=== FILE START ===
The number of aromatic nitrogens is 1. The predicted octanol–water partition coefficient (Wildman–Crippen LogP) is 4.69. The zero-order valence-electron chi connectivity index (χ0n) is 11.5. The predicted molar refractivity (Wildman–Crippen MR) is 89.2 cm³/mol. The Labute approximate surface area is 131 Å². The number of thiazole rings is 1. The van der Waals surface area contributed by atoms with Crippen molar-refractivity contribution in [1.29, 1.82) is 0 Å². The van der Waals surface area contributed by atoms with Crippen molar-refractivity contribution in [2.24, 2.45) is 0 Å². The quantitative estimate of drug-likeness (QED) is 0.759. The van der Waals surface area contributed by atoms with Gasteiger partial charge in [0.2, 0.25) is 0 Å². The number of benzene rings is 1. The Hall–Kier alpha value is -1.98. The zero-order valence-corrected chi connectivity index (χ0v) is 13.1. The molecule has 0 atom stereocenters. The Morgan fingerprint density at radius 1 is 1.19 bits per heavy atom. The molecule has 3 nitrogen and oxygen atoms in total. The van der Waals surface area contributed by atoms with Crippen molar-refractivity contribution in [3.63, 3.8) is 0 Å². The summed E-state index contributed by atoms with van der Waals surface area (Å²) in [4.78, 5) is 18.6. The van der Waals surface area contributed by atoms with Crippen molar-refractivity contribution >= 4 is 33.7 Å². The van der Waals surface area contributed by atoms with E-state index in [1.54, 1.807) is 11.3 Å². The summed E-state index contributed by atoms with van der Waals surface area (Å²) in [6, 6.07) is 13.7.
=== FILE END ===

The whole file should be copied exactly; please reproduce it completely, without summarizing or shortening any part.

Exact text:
The number of aromatic nitrogens is 1. The predicted octanol–water partition coefficient (Wildman–Crippen LogP) is 4.69. The zero-order valence-electron chi connectivity index (χ0n) is 11.5. The predicted molar refractivity (Wildman–Crippen MR) is 89.2 cm³/mol. The Labute approximate surface area is 131 Å². The number of thiazole rings is 1. The van der Waals surface area contributed by atoms with Crippen molar-refractivity contribution in [1.29, 1.82) is 0 Å². The van der Waals surface area contributed by atoms with Crippen molar-refractivity contribution in [2.24, 2.45) is 0 Å². The quantitative estimate of drug-likeness (QED) is 0.759. The van der Waals surface area contributed by atoms with Gasteiger partial charge in [0.2, 0.25) is 0 Å². The number of benzene rings is 1. The Hall–Kier alpha value is -1.98. The zero-order valence-corrected chi connectivity index (χ0v) is 13.1. The molecule has 0 atom stereocenters. The Morgan fingerprint density at radius 1 is 1.19 bits per heavy atom. The molecule has 3 nitrogen and oxygen atoms in total. The van der Waals surface area contributed by atoms with Crippen molar-refractivity contribution in [3.63, 3.8) is 0 Å². The summed E-state index contributed by atoms with van der Waals surface area (Å²) in [4.78, 5) is 18.6. The van der Waals surface area contributed by atoms with Crippen molar-refractivity contribution >= 4 is 33.7 Å². The van der Waals surface area contributed by atoms with E-state index in [1.54, 1.807) is 11.3 Å². The summed E-state index contributed by atoms with van der Waals surface area (Å²) in [6, 6.07) is 13.7.